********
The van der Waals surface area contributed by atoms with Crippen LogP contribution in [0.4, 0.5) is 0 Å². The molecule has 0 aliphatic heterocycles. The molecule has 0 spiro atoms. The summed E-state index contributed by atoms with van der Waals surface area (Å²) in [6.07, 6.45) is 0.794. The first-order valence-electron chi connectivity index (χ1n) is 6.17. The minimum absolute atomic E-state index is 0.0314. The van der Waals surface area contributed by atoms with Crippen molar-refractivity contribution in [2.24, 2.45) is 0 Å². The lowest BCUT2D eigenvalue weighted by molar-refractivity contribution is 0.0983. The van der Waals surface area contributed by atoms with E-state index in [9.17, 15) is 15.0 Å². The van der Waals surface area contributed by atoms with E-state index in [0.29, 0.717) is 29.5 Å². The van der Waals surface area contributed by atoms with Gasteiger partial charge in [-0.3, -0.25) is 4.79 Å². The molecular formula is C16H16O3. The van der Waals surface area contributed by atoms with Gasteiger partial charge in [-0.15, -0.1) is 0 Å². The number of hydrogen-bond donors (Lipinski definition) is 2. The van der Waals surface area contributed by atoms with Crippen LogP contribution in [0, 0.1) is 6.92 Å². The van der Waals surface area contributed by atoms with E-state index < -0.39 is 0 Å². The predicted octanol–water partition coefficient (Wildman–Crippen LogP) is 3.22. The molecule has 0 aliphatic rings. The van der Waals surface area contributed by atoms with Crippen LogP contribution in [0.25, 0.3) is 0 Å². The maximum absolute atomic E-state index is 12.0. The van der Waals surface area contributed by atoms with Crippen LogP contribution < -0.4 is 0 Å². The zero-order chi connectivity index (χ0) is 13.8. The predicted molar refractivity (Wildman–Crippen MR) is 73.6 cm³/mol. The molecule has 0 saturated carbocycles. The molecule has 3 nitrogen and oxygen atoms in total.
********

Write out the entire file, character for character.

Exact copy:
The van der Waals surface area contributed by atoms with Crippen LogP contribution in [0.4, 0.5) is 0 Å². The molecule has 0 aliphatic heterocycles. The molecule has 0 spiro atoms. The summed E-state index contributed by atoms with van der Waals surface area (Å²) in [6.07, 6.45) is 0.794. The first-order valence-electron chi connectivity index (χ1n) is 6.17. The minimum absolute atomic E-state index is 0.0314. The van der Waals surface area contributed by atoms with Crippen molar-refractivity contribution in [2.24, 2.45) is 0 Å². The lowest BCUT2D eigenvalue weighted by molar-refractivity contribution is 0.0983. The van der Waals surface area contributed by atoms with E-state index in [9.17, 15) is 15.0 Å². The van der Waals surface area contributed by atoms with E-state index in [0.29, 0.717) is 29.5 Å². The van der Waals surface area contributed by atoms with Gasteiger partial charge in [-0.3, -0.25) is 4.79 Å². The molecular formula is C16H16O3. The van der Waals surface area contributed by atoms with Gasteiger partial charge in [-0.15, -0.1) is 0 Å². The number of hydrogen-bond donors (Lipinski definition) is 2. The van der Waals surface area contributed by atoms with Crippen LogP contribution in [0, 0.1) is 6.92 Å². The van der Waals surface area contributed by atoms with E-state index < -0.39 is 0 Å². The predicted octanol–water partition coefficient (Wildman–Crippen LogP) is 3.22. The molecule has 0 aliphatic rings. The van der Waals surface area contributed by atoms with Crippen LogP contribution in [0.25, 0.3) is 0 Å². The maximum absolute atomic E-state index is 12.0. The van der Waals surface area contributed by atoms with Crippen LogP contribution < -0.4 is 0 Å². The zero-order chi connectivity index (χ0) is 13.8. The predicted molar refractivity (Wildman–Crippen MR) is 73.6 cm³/mol. The molecule has 0 saturated carbocycles. The molecule has 3 nitrogen and oxygen atoms in total.